AMERICAN CHIPMAKER Qualcomm has, unsurprisingly, rejected Broadcom's latest buy-out offer following a meeting between the two companies on Valentine's day.
Paul Jacobs, chairman of Qualcomm's board, confirmed that the two companies met on 14 February to discuss their differences.
Qualcomm gave its would-be suitor the opportunity to use the meeting to table a better offer and explain face-to-face why the Qualcomm board should accept it, but Jacobs explained that Broadcom would not budge.
The company initially offered to buy the firm for $70 per share when it made its opening bid in November last year, but Qualcomm described that offer as a gross under-valuation of the company, its technology and its potential. Broadcom then increased its offer to $82 per share.
In a letter last week, Jacobs made it clear that this offer is also not enough and that Broadcom is still undervaluing the firm. "In our February 14 meeting, Broadcom reiterated that $82.00 per share is its best and final proposal," he said
"The board remains unanimously of the view that this proposal materially undervalues Qualcomm and has an unacceptably high level of risk, and therefore is not in the best interests of Qualcomm stockholders."
Broadcom has also agreed to hand over $8bn to Qualcomm if a deal is agreed but blocked by antitrust regulators.
The tech executive said the companies discussed antitrust issues at length. "Our board found the meeting to be constructive in that the Broadcom representatives expressed a willingness to agree to certain potential antitrust-related divestitures," he wrote.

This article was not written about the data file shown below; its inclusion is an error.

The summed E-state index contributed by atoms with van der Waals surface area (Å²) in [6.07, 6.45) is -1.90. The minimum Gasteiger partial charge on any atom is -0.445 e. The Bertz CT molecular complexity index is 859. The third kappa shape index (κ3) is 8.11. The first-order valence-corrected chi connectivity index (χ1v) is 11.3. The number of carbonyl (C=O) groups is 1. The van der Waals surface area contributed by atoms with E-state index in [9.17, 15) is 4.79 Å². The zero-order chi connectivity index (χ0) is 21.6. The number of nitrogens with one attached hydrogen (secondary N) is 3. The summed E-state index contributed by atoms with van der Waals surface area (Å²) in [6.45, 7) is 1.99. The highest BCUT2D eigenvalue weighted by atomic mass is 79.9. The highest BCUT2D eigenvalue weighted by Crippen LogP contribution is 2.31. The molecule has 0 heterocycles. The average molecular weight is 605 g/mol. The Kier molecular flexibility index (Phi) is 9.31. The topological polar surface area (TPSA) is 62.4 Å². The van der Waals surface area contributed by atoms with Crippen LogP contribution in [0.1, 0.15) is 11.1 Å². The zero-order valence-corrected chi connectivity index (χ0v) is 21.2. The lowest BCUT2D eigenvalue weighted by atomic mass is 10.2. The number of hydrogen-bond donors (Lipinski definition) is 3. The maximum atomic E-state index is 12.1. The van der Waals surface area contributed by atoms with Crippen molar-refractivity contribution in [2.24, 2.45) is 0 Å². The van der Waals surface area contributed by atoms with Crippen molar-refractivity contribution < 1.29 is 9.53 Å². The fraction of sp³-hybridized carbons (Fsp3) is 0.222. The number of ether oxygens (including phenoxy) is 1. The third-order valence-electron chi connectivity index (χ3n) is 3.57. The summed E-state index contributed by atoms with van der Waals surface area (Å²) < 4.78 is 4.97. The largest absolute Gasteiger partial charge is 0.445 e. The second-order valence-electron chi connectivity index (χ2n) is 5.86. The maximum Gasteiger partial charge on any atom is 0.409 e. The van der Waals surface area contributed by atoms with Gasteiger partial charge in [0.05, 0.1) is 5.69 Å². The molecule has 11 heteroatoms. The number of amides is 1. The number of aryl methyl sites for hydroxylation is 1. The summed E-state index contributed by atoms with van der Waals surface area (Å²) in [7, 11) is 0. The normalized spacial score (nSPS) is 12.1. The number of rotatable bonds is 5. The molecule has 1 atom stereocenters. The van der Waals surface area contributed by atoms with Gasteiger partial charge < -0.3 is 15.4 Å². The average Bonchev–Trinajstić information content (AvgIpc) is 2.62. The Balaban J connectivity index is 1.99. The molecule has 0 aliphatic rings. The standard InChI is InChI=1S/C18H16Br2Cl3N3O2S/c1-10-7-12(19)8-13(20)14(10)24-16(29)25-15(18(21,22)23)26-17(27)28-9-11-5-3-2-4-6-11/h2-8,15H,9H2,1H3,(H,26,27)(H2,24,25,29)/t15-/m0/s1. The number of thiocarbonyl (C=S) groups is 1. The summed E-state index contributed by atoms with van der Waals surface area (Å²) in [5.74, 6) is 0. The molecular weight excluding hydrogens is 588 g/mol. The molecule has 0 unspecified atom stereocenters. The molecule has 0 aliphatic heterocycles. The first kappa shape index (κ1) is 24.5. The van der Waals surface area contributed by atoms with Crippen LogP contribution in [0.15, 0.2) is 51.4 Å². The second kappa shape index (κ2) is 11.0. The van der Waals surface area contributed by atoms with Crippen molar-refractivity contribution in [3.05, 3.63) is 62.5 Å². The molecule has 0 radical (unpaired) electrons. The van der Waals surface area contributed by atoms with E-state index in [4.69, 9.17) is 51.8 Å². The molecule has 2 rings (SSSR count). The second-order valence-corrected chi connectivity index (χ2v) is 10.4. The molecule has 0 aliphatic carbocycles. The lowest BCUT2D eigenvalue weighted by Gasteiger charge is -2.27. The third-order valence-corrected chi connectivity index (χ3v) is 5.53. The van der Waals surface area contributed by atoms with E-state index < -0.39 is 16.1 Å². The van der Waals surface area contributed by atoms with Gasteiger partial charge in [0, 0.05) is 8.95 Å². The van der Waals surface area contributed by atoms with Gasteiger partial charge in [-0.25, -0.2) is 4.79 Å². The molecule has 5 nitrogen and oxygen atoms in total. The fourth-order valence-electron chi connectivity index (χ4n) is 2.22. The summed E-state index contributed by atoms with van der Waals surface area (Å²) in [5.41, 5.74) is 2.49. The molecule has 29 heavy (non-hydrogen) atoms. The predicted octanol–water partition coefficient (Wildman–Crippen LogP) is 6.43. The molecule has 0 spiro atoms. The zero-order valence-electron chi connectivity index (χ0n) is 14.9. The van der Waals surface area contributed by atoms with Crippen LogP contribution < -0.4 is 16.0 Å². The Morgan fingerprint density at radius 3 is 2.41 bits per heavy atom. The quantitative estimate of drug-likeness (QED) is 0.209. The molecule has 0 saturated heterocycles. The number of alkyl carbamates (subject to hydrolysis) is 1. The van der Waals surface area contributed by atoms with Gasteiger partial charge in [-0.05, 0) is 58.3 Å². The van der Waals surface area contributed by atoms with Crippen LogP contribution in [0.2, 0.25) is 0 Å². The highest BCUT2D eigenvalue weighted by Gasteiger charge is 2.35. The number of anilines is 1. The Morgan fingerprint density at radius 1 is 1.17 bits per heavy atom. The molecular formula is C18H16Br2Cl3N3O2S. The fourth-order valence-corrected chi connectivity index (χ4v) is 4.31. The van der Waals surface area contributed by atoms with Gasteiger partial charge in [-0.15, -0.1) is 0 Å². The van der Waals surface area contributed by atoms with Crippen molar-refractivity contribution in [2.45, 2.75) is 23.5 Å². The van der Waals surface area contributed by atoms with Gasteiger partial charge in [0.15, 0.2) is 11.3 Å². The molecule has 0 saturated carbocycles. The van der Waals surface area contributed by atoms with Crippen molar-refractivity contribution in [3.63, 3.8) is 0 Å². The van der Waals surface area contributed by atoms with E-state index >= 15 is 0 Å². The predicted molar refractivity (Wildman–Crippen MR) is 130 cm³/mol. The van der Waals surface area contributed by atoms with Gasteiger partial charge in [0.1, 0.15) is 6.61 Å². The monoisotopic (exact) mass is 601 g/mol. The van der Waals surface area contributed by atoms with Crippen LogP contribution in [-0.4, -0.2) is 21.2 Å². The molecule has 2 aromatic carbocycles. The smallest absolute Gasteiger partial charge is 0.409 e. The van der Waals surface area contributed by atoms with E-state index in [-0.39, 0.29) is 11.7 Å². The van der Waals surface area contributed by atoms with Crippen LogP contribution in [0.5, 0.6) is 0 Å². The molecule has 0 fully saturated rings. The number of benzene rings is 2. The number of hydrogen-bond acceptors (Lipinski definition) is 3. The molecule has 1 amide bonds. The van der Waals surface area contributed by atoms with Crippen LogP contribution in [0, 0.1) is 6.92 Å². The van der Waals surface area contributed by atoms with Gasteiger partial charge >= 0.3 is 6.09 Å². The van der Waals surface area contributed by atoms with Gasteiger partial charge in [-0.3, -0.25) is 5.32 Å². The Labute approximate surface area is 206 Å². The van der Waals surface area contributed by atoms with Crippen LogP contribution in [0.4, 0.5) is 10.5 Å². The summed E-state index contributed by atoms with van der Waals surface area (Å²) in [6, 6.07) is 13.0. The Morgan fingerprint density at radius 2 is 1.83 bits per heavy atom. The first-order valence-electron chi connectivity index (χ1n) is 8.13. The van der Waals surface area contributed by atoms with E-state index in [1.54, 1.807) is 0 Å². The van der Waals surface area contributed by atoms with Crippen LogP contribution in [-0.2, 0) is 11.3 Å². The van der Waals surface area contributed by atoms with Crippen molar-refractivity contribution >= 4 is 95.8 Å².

But according to Jacobs, Broadcom's executives tried to avoid some topics regarding regulations. This, he said, caused some concern among Qualcomm's board.
"At the same time, Broadcom continued to resist agreeing to other commitments that could be expected to be required by the FTC, the European Commission, MOFCOM and other government regulatory bodies," he said.
"Broadcom also declined to respond to any questions about its intentions for the future of Qualcomm's licensing business, which makes it very difficult to predict the antitrust-related remedies that might be required."
If Qualcomm did agree to a deal, Broadcom allegedly demanded access to the firm's licensing business straight away - before a deal is even formally concluded. However, as Jacobs writes, this could cause problems for regulators.
"In addition, Broadcom insists on controlling all material decisions regarding our valuable licensing business during the extended period between signing and a potential closing, which would be problematic and not permitted under antitrust laws," he said.
Qualcomm's chairman closed the letter by re-affirming his board's decision but adding that it would be open to future talks.
"Our board is open to further discussions with Broadcom to see if a proposal that appropriately reflects the true value of Qualcomm shares, and ensures an appropriate level of deal certainty, can be obtained," he concluded.
"If such a proposal cannot be obtained from Broadcom, our board is highly confident in Qualcomm's ability to deliver superior near- and long-term value to its stockholders by continuing to execute its growth strategy." µ
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